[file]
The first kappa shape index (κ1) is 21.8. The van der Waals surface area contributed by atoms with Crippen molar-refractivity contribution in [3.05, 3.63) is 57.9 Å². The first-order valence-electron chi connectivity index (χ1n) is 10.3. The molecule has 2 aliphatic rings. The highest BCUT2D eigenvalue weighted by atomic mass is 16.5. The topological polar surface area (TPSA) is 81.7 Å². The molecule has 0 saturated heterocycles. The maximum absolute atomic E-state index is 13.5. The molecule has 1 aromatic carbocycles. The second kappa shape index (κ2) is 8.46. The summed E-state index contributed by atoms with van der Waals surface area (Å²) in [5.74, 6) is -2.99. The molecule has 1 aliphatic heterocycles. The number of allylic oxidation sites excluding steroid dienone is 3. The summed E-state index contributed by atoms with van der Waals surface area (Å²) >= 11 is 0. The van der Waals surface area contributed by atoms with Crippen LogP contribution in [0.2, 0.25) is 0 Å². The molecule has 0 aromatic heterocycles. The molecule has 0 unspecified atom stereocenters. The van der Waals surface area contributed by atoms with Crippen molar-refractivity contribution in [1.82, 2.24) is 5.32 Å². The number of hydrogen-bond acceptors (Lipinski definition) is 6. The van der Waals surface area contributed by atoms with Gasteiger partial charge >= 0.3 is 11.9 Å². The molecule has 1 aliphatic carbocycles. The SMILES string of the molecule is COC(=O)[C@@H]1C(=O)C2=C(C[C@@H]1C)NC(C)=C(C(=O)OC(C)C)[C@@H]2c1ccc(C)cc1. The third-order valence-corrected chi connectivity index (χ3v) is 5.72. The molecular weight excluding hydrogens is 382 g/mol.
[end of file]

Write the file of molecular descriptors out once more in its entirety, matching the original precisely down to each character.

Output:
The first kappa shape index (κ1) is 21.8. The van der Waals surface area contributed by atoms with Crippen molar-refractivity contribution in [3.05, 3.63) is 57.9 Å². The first-order valence-electron chi connectivity index (χ1n) is 10.3. The molecule has 2 aliphatic rings. The highest BCUT2D eigenvalue weighted by atomic mass is 16.5. The topological polar surface area (TPSA) is 81.7 Å². The molecule has 0 saturated heterocycles. The maximum absolute atomic E-state index is 13.5. The molecule has 1 aromatic carbocycles. The second kappa shape index (κ2) is 8.46. The summed E-state index contributed by atoms with van der Waals surface area (Å²) in [5.74, 6) is -2.99. The molecule has 1 aliphatic heterocycles. The number of allylic oxidation sites excluding steroid dienone is 3. The summed E-state index contributed by atoms with van der Waals surface area (Å²) >= 11 is 0. The van der Waals surface area contributed by atoms with Crippen LogP contribution in [0.2, 0.25) is 0 Å². The molecule has 0 aromatic heterocycles. The molecule has 0 unspecified atom stereocenters. The van der Waals surface area contributed by atoms with Crippen molar-refractivity contribution in [1.82, 2.24) is 5.32 Å². The number of hydrogen-bond acceptors (Lipinski definition) is 6. The van der Waals surface area contributed by atoms with Gasteiger partial charge >= 0.3 is 11.9 Å². The molecule has 1 aliphatic carbocycles. The SMILES string of the molecule is COC(=O)[C@@H]1C(=O)C2=C(C[C@@H]1C)NC(C)=C(C(=O)OC(C)C)[C@@H]2c1ccc(C)cc1. The third-order valence-corrected chi connectivity index (χ3v) is 5.72. The molecular weight excluding hydrogens is 382 g/mol.